Hard times.

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I remember the day my mother told me that father had died in a car accident very vividly, I also remember thinking how hard would it be for my mother to raise me all on her own, after she said that I was hard to raise, which was especially the case with her, since she had to move from one place to another during her work.

My father earned very little, so while money never became an issue, I tried and started growing up into a good boy, which is why the fridge had lesser chocolates now and every time we went shopping together I let her choose the products that were on sale or had a toy that was free with it.

She never really told me that she was sick of returning back to the same office desk over and over again, because she had groceries to buy, and groceries don’t come free. When I was 12, I was diagnosed with a rare mental disorder, and the last time I went to my psychotherapist I realized a single session costs 75 dollars. Which is why my mother’s depression was barely anything to notice because 75 dollars meant a lot, it meant a week load of groceries and it meant our house’s rent, and perhaps somewhere in between months, it also meant my sessions with the doctor.

Since childhood, I was cautious of how my mother never had to run after me. I also tried and kept her company from time to time, from standing alongside her in the kitchen helping her with the side dishes to sometimes going to her office with her favorite cake, wrapped in a silver lined wrapping paper.  When father was alive, I often tried and helped him with gardening. And while he was gone now, the garden still stayed. Places do indeed have stories to tell.

Two months back we moved from our old house to a new but smaller flat, somewhere in the middle of the city, I refuse to pray the same way my grandparents taught me.

I started writing almost a year back and I have never found myself writing merry, joyous tales; it just doesn’t feel like the right time, it never does. Last night my mother told me that she misses our old house despite the fact that I don’t, so we went for a short visit. The house is more than a millennial old and stands on the same piece of land that mispronounces our grief, but it also hides the secrets somewhere in its treasured rooms. I fear that the land will grow up to be that one exotic thing our family owns, with the house crying at our deaths and smiling at newborns.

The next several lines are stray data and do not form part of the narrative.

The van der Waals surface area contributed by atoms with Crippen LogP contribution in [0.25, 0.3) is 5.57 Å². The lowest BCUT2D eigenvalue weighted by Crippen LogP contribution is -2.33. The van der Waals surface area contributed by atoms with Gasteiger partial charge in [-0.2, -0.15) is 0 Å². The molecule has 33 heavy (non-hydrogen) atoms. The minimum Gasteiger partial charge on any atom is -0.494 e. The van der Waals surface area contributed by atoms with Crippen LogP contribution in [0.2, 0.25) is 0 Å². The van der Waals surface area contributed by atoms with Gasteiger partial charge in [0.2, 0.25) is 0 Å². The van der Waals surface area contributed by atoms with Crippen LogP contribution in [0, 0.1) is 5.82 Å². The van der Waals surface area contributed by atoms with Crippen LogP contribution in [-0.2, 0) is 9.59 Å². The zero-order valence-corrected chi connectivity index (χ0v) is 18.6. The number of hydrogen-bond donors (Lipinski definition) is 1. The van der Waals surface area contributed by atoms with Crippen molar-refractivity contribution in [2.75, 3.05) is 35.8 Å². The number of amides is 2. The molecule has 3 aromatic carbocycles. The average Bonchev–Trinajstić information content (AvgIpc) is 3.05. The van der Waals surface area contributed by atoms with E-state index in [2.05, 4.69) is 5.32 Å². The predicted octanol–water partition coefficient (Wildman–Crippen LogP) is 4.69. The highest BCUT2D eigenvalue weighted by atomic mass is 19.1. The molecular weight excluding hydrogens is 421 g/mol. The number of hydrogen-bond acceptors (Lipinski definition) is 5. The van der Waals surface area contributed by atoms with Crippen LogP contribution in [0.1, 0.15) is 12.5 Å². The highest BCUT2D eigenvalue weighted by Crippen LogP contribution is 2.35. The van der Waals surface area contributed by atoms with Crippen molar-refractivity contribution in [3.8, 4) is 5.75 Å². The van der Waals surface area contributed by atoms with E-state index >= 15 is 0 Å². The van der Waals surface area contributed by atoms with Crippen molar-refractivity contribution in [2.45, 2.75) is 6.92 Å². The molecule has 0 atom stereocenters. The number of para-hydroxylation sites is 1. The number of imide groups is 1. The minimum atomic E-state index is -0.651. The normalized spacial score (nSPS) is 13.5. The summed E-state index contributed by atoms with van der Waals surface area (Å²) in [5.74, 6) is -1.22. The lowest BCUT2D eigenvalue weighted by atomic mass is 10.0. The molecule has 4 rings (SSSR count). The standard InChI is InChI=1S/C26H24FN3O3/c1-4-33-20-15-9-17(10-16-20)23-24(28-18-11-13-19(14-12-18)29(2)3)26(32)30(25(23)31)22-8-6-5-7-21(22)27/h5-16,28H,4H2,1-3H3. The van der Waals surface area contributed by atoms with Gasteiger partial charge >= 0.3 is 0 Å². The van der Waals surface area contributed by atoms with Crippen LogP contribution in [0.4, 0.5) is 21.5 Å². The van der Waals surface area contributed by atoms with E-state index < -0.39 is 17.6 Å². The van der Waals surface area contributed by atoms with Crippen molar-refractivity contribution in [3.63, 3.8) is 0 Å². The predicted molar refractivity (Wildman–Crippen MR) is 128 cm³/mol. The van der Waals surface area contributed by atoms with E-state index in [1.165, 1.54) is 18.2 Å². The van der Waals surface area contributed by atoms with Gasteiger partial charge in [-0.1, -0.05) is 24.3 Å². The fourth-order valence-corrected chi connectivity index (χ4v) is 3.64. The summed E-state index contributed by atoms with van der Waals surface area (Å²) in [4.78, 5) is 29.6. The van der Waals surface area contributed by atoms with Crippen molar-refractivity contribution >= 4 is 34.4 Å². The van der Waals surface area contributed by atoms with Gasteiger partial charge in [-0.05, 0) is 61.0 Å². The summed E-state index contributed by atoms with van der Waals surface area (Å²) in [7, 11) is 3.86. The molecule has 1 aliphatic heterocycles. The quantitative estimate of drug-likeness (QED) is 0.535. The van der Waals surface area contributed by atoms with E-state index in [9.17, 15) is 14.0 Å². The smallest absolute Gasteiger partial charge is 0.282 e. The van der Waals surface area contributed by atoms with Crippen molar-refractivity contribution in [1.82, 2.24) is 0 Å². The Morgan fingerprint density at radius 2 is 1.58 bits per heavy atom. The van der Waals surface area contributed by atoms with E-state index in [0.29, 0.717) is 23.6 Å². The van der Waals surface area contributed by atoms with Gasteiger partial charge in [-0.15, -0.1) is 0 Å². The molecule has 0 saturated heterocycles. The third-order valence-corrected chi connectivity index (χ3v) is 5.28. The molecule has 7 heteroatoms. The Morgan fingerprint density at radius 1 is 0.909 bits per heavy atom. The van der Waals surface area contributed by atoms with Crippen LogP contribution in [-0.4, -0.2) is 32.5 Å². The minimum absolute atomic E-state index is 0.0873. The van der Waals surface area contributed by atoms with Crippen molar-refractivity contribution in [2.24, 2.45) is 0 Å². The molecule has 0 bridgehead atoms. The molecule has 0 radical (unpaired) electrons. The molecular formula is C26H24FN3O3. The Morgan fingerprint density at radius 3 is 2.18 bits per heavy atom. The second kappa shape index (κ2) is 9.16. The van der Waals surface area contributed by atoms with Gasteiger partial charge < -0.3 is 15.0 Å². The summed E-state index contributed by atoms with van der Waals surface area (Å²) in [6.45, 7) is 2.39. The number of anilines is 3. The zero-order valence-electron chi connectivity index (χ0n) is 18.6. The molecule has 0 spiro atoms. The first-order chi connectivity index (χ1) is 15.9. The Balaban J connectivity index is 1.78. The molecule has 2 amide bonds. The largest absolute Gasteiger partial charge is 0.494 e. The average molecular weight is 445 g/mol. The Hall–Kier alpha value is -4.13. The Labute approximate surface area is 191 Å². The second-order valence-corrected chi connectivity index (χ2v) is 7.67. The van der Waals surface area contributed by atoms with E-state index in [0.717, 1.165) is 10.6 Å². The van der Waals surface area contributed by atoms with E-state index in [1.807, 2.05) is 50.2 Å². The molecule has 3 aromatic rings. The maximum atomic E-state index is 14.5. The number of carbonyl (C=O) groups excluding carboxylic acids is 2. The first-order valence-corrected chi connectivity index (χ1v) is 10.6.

My mother sits in the courtyard, slightly sobbing, and it is the night before we know it. We decide to spend our night in our own rooms, but my mother says she can’t sleep, because the moon is too beautiful, and she an everlasting suffering awed in tranquility.

At this point of the night, the last thing I want is either one of us bursting into tears. Sadness, is odd because for once it soothes our heart but with slight premonitions of bursting out all we have. And maybe I’ll live longer than my mother ever will and I will die each day, sobbing, crying, dying.

I am wary and fear that I’ll always be, because I know that some part of me still remembers coming out of your womb, and noticing the way you stood right at the school gates, waiting, I remember noticing your perfect hair and studying your every move, your hands always sticking out for us. I remember and I fear that I might never stop crying and crying unfurls fast.

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